Elwood H. Smith
Favorite Animation Part 1
APRIL 9, 2006
I've been watching animated movies since I was a kid, but I've been fully immersed in it now for only a couple of years. One of my favorite vintage animators is Ub Iwerks, the guy who created the earliest B&W Walt Disney films--you know, those wonderful, rubber-legged people and animals. I may discuss that later on, but for right now, I want to talk about a couple of animators who completely turned my idea of animation on its head.
La Piccola Russia - Gianluigi Toccafondo
I love traditional animation and some current 3D animation, but here's an artist who touched the very deepest part of my soul. When I saw Gianluigi Toccafondo's "La Piccola Russia" at the 2004 Ottawa International Film Festival (my first animation festival) I was blown out of the water. I saw many fine films, but La Piccola Russia is otherworldly. I have several short animations on my website, but lately I've been trying to stretch and head outside the normal range of what's usually called animation. Gianluigi opened the door wide for me. I'm a long way from discovering my own voice as an animator, but I'm plugging away. I saw Toccofondo's masterpiece twice at the festival on the big screen, but it is not available right now except at the festivals. I contacted Toccafondo and he graciously sent me a DVD, but for now, the only way to view it is a low res version here:
La Piccola Russia
Also, you can see some of his more commercial work on the Acme Films site:
I find even that stuff remarkably original.
In case you are interested, here's some random information on Toccafondo from web translations (he speaks only Italian) and other sources I've managed to dig up:
In 1989 Gianluigi created his first film, a 2 minute animation, with 1200 small drawings of stills from a Buster Keaton film. He Xeroxed and altered the images, sometimes stretching and distorting them and then painting on the copies before assembling them into a movie. So far I don't know how exactly he extracts his images or what software he uses for editing the final assembly of images.
Gianluigi created two animated shorts, La Pista in 1991 and La Pista dei Maiale in 1992. In 1993, he made a breakthrough with "Le Criminel", a French produced animated short for Sept/Arte. It was shown at the Venice Cinema Festival and was picked up by numerous television networks.
In 1999, he created a 6 minute animation based on Collodi's "Pinocchio", a "surprising outbreak of warm colors and fantastic forms and a truly wonderful Pinocchio".
He created an animated short for the occasion of the 25th anniversary of (the celebrated film director) Pier Paolo Passolini's death.
Other films by Toccafondo include groundbreaking spots for various festivals and movie theaters in Venice and European advertising agencies.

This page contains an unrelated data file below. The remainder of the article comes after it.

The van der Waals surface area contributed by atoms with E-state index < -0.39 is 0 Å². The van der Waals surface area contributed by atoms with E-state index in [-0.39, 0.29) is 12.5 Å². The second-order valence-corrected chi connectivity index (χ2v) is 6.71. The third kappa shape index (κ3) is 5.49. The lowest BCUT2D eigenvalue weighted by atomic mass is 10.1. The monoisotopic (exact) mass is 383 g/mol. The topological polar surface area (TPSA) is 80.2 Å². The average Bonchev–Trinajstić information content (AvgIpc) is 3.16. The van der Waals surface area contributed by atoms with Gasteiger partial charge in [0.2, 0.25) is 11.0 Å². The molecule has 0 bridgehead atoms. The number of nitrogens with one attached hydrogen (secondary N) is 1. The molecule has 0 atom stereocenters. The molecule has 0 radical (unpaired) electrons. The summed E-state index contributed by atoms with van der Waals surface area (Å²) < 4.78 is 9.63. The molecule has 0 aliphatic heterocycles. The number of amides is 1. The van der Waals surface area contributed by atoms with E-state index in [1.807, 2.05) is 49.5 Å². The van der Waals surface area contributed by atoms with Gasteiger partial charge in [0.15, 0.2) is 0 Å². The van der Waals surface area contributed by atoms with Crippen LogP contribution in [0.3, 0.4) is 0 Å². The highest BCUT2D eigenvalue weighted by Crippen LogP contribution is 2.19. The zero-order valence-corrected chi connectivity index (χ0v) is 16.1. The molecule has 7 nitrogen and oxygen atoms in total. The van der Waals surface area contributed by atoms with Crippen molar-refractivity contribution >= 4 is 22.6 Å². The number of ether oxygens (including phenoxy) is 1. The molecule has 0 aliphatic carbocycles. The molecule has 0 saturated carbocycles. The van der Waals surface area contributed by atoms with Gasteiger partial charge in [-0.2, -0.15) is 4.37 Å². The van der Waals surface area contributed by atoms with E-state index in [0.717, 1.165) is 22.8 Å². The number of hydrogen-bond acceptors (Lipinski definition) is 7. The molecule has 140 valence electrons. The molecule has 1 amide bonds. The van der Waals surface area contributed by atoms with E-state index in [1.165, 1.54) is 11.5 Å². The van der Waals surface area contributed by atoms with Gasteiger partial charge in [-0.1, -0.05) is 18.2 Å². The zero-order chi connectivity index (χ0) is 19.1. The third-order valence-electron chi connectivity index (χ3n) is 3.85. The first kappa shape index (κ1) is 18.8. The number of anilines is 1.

Toccafondo has also created illustrations for Italian publications including Mondadori, Eunadi, Fandango, Linea d'Ombra, Lo straniero and Telema Internazionale.
My other favorite animator right now is Chris Hinton. I discovered his work through my old pal Bill Plympton. Here's Bill's site--he has a wonderul zany style and a wacky sense of humor:
Hinton was a big influence on two of my animations on my site, in particular, The Little Green Monkey. Close, but no cigar.
I had the good fortune to meet and have dinner with Hinton at the Ottawa Festival. He & I had talked on the phone several times & he was very generous, sharing his vast knowledge with me. His animation, "Nibbles" was up for an Oscar two years ago, though he didn't win. If you're interested in seeing his stuff, including a clip from his short film, "Nibbles" you can go Acme Films:
To find Chris' work, go to "Directors" on the upper left & then click on Chris Hinton. Nibbles is the opening clip.
Also, I need to let you know about another wonderful animator I discovered while combing the Web. Her name is Michaela Pavlátová and I found her on the Wildbrain website (in San Francisco). She works half the year in San Francisco and half in Prague. The Wildbrain site features many top-notch animators, but Michaela especially, caught my eye with her imaginative use of a variety of materials. I dug around the web and found her personal site. Man, is it personal. On the site, she eschews the variety approach to animation, using mainly Flash. Simply, but effectively.
Her personal site done in Flash:
I especially like the variety of animation approaches shown in a QuickTime
movie in her "Montage" on the Wildbrain site:
Her name is listed in the "Directors" list, second from last.
And, finally, below is the link to a strange, wonderfully inventive website--Conclave Obscurum. It is one of my biggest inspirations right now (along with Hinton and Toccafondo) as I'm trying to puzzle out how to approach my new animation. The site seems to be the creation of a Russian artist with a keen interest in web design who knows how to use Flash (and, I'm sure other media tricks) to create those nifty results. His drawings aren't (in my estimation) the very best, but his creative mind and the way he uses his art is first rate. The web world he's created is incredibly mysterious & the way he breaks up his page knocks me out, with those things suddenly appearing and disappearing as strange sound effects & musical loops burble on. It's not your average website & not intuitive, but I really enjoy probing the landscape, unearthing his disquieting imagery. That dreamlike mood is exactly what I'm hoping to achieve with my new project.